I've been working with a small swiss startup in recent months as a growth and marketing consultant. The company has recently raised a seed round and has started to hire. It's important to note that they haven't found product-market fit yet. Recently, we did a workshop to discuss future marketing strategies and it has been really interesting to see how raising funds has changed their approach to building a company.
Having investors means you need a 1B market
This is the first key learning I'm taking with me from working with a venture backed startup. At Nat for example, we're trying to find our ideal users and early adopters by going more and more narrow. From independant professionals to independant consultants that use Gmail and communicate mainly through email. Unfortunately, this isn't a one billion market but it's a clear market segment of people who experience the pain we solve.
When I suggested the same approach during a workshop, it became clear to me that this was not possible because we needed a market that was big enough to sound exciting during the next board meeting. They instead chose to opt for a general solution without any sort of niche. The downside of this approach is that you end up appealing to no-one. Especially in early days, you'll struggle to get users and one of the best hacks to still find customers is to be the perfect solution just for them.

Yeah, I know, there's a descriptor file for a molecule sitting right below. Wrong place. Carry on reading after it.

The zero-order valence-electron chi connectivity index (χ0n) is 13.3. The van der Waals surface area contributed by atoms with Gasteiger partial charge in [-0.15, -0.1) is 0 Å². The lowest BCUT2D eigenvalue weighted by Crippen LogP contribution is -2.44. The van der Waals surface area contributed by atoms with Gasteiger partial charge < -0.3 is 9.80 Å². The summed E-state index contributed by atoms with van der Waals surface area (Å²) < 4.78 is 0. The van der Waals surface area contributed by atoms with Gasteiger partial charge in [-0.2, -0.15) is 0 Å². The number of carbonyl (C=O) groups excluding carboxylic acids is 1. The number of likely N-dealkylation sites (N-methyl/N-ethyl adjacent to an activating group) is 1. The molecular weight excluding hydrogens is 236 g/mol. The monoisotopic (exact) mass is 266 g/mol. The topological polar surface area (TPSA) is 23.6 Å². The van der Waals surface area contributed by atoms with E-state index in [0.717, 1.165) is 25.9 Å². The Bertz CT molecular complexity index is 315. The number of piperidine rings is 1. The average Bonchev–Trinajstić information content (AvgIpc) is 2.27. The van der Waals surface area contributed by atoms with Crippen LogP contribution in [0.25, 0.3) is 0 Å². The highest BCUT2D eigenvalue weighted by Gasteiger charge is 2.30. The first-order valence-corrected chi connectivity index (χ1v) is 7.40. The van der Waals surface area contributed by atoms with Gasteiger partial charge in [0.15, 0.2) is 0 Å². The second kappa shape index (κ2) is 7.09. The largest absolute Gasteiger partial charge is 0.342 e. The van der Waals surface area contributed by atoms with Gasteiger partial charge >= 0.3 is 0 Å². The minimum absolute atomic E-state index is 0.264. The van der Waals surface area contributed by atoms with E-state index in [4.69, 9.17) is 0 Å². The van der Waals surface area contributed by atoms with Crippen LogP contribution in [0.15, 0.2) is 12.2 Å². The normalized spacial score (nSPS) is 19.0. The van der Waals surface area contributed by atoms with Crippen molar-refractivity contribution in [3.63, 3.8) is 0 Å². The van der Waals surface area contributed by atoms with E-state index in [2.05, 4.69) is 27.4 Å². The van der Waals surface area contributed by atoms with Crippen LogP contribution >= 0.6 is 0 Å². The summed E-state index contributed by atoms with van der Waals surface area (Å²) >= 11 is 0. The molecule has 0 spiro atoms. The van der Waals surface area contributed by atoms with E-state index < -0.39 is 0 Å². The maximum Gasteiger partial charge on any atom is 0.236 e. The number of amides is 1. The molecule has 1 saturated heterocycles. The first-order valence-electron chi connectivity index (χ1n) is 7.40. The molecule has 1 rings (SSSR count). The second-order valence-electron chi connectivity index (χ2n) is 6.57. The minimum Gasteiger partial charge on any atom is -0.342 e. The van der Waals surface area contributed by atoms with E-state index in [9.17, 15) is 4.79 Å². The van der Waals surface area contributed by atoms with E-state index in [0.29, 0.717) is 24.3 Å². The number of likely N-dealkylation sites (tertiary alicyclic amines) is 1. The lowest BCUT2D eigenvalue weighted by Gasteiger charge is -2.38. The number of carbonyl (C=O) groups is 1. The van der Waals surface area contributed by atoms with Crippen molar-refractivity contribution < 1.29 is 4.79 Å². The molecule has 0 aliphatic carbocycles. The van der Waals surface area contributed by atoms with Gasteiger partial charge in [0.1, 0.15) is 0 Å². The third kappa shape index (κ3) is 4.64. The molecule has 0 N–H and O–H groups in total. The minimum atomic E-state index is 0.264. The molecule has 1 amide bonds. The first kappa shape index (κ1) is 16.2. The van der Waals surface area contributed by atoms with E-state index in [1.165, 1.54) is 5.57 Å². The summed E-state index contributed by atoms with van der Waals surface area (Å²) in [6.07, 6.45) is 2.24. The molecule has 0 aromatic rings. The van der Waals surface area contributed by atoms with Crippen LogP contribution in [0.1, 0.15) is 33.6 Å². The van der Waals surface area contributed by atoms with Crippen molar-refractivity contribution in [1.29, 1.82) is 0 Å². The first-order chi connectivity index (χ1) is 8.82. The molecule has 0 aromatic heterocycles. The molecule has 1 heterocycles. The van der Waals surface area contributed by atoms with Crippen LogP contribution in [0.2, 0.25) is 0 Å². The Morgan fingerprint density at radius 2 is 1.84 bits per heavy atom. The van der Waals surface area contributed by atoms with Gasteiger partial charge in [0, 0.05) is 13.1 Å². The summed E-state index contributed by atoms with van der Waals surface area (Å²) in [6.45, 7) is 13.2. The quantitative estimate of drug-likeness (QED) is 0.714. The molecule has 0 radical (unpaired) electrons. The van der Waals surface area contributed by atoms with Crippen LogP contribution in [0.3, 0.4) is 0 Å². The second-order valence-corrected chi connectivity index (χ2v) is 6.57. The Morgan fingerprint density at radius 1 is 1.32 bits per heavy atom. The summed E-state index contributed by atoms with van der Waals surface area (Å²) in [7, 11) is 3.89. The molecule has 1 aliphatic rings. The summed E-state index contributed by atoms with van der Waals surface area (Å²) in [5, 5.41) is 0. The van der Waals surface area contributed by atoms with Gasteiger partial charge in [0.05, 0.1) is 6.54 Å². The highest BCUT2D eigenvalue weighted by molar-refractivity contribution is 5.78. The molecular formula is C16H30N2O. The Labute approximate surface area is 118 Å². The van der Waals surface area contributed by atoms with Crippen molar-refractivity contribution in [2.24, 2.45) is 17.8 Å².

For example, I'm looking for a new accounting tool and won't get excited by "the best accounting tool for entrepreneurs" but might give "the best accounting tool for UK-based saas businesses" a try.
Iterate instead of doing everything at once
The solution that was chosen was to have a general branding and mulitple sub-niches. For example, we would say we're a CRM app, and then, depending on who you are, we'll tell you that we're a CRM app for startup founders, for consultants or for investors. I'm not sure this works. Even if you don't put anyone off, you won't get anyone excited initially, and you can't really build your app for tons of different niches at the same time.
The alternative I would suggest, which we're giving a try at Nat.app, is to pick a niche, give it a go, go all in for some time and switch if it does not work out.
Don't take investments
The more I spend time in the software world, the more I'm convinced that VC money is not right. We really don't need money to survive. There are tons of startup offers and plans to cut your costs down to the bare minimum. Then, the most challenging part of building a software business is figuring out a niche of people who have a problem that you can solve. This does not require money at all. Only time and perseverance.
Finally, the risk that you've been working on nothing is big. If that's the case, then you'll have to stop everything and close shop. In that case, you really want to have as little assets and liabilities as possible to be able to move on. Having an office, a team, a board of investors and more just won't do it.
Taking it slow is not bad.